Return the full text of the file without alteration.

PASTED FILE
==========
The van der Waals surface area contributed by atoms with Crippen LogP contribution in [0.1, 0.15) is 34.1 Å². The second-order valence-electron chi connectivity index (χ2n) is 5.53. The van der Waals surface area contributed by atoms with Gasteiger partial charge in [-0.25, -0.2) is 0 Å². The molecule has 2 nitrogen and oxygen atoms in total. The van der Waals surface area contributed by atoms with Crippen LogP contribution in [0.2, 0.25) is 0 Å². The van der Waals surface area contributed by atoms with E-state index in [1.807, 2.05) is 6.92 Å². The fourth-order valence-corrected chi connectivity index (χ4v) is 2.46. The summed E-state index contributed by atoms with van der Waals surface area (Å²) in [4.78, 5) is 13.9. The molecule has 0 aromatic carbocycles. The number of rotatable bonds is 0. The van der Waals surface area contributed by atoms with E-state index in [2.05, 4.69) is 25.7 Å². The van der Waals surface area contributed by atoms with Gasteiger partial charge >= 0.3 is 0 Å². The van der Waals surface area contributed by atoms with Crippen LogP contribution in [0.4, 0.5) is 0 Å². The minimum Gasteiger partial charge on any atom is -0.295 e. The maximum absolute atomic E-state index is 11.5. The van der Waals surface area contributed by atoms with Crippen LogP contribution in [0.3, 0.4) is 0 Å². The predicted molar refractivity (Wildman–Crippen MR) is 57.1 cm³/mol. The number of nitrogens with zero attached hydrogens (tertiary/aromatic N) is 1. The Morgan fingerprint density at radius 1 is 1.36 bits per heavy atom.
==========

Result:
The van der Waals surface area contributed by atoms with Crippen LogP contribution in [0.1, 0.15) is 34.1 Å². The second-order valence-electron chi connectivity index (χ2n) is 5.53. The van der Waals surface area contributed by atoms with Gasteiger partial charge in [-0.25, -0.2) is 0 Å². The molecule has 2 nitrogen and oxygen atoms in total. The van der Waals surface area contributed by atoms with Crippen LogP contribution in [0.2, 0.25) is 0 Å². The van der Waals surface area contributed by atoms with E-state index in [1.807, 2.05) is 6.92 Å². The fourth-order valence-corrected chi connectivity index (χ4v) is 2.46. The summed E-state index contributed by atoms with van der Waals surface area (Å²) in [4.78, 5) is 13.9. The molecule has 0 aromatic carbocycles. The number of rotatable bonds is 0. The van der Waals surface area contributed by atoms with E-state index in [2.05, 4.69) is 25.7 Å². The van der Waals surface area contributed by atoms with Gasteiger partial charge >= 0.3 is 0 Å². The van der Waals surface area contributed by atoms with Crippen LogP contribution in [0.4, 0.5) is 0 Å². The minimum Gasteiger partial charge on any atom is -0.295 e. The maximum absolute atomic E-state index is 11.5. The van der Waals surface area contributed by atoms with Crippen LogP contribution in [0.3, 0.4) is 0 Å². The predicted molar refractivity (Wildman–Crippen MR) is 57.1 cm³/mol. The number of nitrogens with zero attached hydrogens (tertiary/aromatic N) is 1. The Morgan fingerprint density at radius 1 is 1.36 bits per heavy atom.